Understanding stratigraphy


Several layers from different periods can be represented on an archaeological site. Archaeologists have to make sense out of it by working out the sequence. In general the lower layers are earlier and the upper layers are more recent. Therefore, Roman layers are lower than Saxon ones; Saxon ones are lower than medieval ones and so on. However, not every period is represented on a site. Roman layers may be covered by medieval ones if there was no Saxon activity on the site. The principle of stratigraphy can give a relative date to each layer (one layer is earlier than another) but not an absolute date, which is arrived at by looking at artefacts or by taking samples for scientific dating.


Stratigraphy gets quite complicated, however, when humans dug pits or ditches through earlier layers, or piled middens (rubbish dumps), banks or mounds up over them. Archaeologists number each layer or feature as they dig through it. Afterwards they can create a diagram, called a Harris matrix, to show the sequence of activity on a site.


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In this diagram the topsoil has been numbered 1, the pit 2 and the natural soil into which the pit is dug is 3. The Harris matrix would be:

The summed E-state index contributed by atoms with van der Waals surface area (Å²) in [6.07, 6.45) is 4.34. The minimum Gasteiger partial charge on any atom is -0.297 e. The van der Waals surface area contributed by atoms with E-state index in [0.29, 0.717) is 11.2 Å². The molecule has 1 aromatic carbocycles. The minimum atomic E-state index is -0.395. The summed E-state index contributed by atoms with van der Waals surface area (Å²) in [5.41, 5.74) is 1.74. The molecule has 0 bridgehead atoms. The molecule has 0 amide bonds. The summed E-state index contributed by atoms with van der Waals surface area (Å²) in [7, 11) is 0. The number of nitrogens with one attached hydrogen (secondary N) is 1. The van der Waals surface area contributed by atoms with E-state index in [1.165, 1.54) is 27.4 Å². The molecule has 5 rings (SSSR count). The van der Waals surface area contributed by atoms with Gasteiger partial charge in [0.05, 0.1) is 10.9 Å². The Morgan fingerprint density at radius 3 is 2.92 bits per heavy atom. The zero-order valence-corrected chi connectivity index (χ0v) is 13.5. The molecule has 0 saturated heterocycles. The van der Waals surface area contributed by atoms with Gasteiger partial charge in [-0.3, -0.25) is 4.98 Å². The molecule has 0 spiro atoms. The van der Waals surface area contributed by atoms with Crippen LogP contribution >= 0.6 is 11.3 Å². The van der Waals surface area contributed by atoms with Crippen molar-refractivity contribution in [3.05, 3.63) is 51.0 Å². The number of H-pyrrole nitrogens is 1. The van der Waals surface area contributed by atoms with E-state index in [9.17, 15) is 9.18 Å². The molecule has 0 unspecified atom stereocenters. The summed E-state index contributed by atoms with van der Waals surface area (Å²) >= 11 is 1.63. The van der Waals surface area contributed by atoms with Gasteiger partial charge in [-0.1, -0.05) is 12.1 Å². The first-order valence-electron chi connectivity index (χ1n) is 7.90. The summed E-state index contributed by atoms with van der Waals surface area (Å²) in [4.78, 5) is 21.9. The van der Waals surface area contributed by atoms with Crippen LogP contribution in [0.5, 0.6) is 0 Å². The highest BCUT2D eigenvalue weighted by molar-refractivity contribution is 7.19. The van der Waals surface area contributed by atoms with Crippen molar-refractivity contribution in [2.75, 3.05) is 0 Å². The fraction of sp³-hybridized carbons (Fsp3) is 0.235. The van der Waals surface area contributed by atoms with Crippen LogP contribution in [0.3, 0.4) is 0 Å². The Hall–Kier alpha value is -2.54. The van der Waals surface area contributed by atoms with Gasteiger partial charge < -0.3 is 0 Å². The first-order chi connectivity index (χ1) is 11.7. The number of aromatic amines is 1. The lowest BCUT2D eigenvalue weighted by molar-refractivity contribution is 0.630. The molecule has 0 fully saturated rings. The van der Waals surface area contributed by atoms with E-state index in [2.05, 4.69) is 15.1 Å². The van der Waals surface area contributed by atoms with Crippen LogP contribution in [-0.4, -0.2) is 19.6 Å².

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This expresses the idea that the natural soil through which the pit is dug is the oldest, the pit is later in date and the topsoil is the most recent feature.


If another pit cut through the first one the matrix gets a little more complicated.


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The intercutting pit is number 4. Although this cuts into the natural soil directly, it also cuts through pit 2. This means that pit 4 must be more recent than pit 2. The Harris matrix would therefore look like this:


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Note that the numbers do not follow each other in order. Features are numbered as they are found, but this does not necessarily reflect the original sequence of digging.


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